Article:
One area in which they do have clear superiority….bureaucracy.  Their government bureaucrats can out bureaucrat any bureaucrat in the world.  Let me give a recent, personal example.  In preparing for this trip, my able assistant, T., came across a pile of French francs in the files.  When I say pile, I mean a pile.  I can’t now imagine why I would have toted them back from one or more of my trips, but I did.  As I am tending to get tighter with the purse strings as I age, I quickly referred to my knowledgeable-in-all-things friend Mr.Google.  Google informed me that, yes, they could still be converted to Euros and even gave me the exchange rate.  Happy days.  A windfall that might well pay expenses for my Paris holiday.  To be fair, even Google warned that I would have to report to the Banc de France and fill out some forms.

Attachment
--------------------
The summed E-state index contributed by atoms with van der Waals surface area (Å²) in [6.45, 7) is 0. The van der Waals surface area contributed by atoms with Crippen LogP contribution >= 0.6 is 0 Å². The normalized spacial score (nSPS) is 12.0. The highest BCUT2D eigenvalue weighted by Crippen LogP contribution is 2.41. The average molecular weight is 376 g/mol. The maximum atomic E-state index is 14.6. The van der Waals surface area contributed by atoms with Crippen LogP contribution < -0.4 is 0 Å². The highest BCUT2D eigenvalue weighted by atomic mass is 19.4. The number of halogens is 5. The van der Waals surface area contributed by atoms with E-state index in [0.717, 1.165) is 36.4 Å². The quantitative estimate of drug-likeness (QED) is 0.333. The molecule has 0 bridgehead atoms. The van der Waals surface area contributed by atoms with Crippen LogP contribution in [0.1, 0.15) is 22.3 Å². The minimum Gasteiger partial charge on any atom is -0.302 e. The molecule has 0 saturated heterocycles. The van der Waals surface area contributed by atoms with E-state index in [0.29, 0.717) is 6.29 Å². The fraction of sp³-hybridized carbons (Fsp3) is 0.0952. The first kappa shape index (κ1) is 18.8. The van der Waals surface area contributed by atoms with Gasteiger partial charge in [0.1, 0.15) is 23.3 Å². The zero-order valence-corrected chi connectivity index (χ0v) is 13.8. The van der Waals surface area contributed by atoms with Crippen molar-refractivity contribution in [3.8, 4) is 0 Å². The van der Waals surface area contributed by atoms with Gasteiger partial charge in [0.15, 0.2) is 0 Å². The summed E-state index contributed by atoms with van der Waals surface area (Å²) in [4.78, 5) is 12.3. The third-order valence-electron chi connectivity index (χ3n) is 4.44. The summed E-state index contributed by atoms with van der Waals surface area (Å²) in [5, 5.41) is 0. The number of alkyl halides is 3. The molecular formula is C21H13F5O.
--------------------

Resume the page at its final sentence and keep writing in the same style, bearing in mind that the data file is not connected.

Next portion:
At the first free moment, me, with an envelope stuffed full of francs, and S. (who came along only grudgingly) made a bee line for the venerable Banc de France, only to find out there are two of them.  One on the left bank (rive gauche) for you francofiles, and one on the right bank.  I had a 50/50 chance of picking the right one.  Nope, it was the left bank.  We found the left bank Banc of France which happily was in St. Germain du Pres…one of my favorite areas, and prepared to turn old paper into new money.  But the door to the bank wouldn’t open, and it looked awfully dark inside, but I thought I saw movement.  I tried knocking to draw their attention.  No luck.  Then I saw the small brass plaque with instructions to “sonner la cloche…”.  I didn’t know what cloche was but I was pretty sure sonner was to ring, and there was a button near by, so I sonnered la cloche.  The door opened, S. and I stepped in, the door closed, but the opposing door did not open.  We were trapped in a glass box.  Again the brass plaque.  (Why would anyone put ring the bell instructions on a brass plaque?…see the paragraphs above).  I rang, and the second door opened into a cavernous semi-dark room which at first I thought to be empty of people.